One comprehensive study looked at 109 randomized controlled trials of ginger on human health. This study found that ginger reduced inflammation in two ways. First, it stopped pro-inflammatory cytokine (cell messenger) release, and then it changed the expression of specific genes associated with inflammation. The study also found that ginger helped reduce the pain of those suffering from rheumatoid arthritis and osteoarthritis.
Other studies suggest that ginger may have anti-inflammatory properties due to the high amount of shogaols, the main active components in the pungent herb. Shogaols may help to reduce inflammation by inhibiting inflammatory enzymes and cytokines like cyclooxygenase-2 and interleukin-6. Thus, ginger may also play a role in helping to reduce pain.
While ginger can be consumed fresh, studies suggest there may be more benefits to consuming heat-treated or dried ginger, whether as a dietary herb or in supplement form. This is because fresh ginger is high in gingerols, while heat-dried ginger is higher in shogaols.
Saffron, Crocus sativus, is known as the world’s most expensive spice because of the physically intensive harvesting process. While this yellow spice is known for its price and flavor, reducing inflammation may be its valid claim to fame.
Saffron has traditionally been used as a medicinal herb in many cultures for centuries. Studies on saffron have found that it may benefit conditions as diverse as high blood pressure, seizures, depression, Parkinson’s disease, and Alzheimer's.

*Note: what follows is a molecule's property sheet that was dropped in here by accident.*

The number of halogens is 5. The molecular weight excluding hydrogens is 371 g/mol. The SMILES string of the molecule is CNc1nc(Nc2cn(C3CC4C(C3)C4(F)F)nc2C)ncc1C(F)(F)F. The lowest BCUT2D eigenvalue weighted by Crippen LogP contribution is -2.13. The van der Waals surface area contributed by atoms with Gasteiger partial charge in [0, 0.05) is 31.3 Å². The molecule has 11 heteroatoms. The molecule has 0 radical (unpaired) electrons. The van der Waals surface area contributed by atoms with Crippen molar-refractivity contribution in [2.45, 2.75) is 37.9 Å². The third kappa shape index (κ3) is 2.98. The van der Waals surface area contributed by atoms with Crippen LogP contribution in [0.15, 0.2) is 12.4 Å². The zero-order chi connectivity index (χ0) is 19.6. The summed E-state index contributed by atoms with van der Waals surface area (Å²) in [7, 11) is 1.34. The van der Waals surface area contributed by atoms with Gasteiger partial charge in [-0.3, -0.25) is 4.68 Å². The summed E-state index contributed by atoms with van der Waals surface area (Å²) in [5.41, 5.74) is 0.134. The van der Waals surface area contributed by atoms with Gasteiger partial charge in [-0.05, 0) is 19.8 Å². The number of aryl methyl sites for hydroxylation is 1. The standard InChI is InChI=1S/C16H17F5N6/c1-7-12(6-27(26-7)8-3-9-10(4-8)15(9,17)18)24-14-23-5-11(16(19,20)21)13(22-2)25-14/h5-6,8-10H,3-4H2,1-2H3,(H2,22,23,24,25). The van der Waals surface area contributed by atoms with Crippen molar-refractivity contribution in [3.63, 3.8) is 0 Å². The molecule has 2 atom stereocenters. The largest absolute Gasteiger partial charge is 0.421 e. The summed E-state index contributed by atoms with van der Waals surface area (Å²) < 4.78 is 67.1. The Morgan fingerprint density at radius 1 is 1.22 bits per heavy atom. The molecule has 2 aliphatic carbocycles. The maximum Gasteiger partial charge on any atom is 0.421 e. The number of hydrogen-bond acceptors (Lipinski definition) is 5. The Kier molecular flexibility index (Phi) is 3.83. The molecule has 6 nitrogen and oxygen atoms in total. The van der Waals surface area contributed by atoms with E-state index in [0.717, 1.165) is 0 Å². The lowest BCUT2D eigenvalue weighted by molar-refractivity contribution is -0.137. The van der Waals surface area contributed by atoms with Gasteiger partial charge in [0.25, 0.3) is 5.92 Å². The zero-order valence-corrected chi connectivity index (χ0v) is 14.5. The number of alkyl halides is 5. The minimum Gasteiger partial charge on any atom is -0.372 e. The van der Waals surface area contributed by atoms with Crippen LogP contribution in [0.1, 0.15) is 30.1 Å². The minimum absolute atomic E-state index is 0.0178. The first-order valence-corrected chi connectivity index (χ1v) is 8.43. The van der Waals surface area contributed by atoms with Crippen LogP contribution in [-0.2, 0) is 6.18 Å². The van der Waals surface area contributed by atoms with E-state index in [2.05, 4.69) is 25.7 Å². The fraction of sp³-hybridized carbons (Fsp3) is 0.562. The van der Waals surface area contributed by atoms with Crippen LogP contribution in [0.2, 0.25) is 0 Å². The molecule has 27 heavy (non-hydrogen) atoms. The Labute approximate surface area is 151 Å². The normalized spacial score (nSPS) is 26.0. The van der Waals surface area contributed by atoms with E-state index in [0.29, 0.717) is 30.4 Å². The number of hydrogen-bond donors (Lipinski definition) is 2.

This is due to crocin, one of the main active ingredients in saffron. Research indicates that crocin may protect brain cells from programmed cell death (apoptosis) by reducing inflammation in the brain. Research also suggests that crocin may help to reduce the expression of inflammation-causing genes while protecting against stress on specific cell organelles, such as the endoplasmic reticulum.
Studies also show that saffron may reduce malondialdehyde, a standard marker of free-radical damage. High malondialdehyde levels are also linked to increased inflammation so saffron may act as both a powerful antioxidant and an anti-inflammatory.
Saffron has a low bioavailability in dietary amounts. Using saffron as only a flavoring spice for meals will not increase the number of beneficial constituents, like crocins, in the bloodstream because the components of saffron have poor absorption in the gut when ingested in small amounts. Saffron supplementation may overcome this barrier by providing enough spice to increase absorption in the body.
Everyone knows the black pepper that accompanies table salt at every meal. Known for its ability to add a bit of heat to any dish, black pepper is a staple for many experienced chefs and new cooks alike. What may come as a surprise is that black pepper may be a potent anti-inflammatory.
Black pepper, also known as Piper nigrum, possesses a variety of phytochemicals that give it such a complex flavor. The main component of black pepper is piperine, which gives black pepper its signature heat.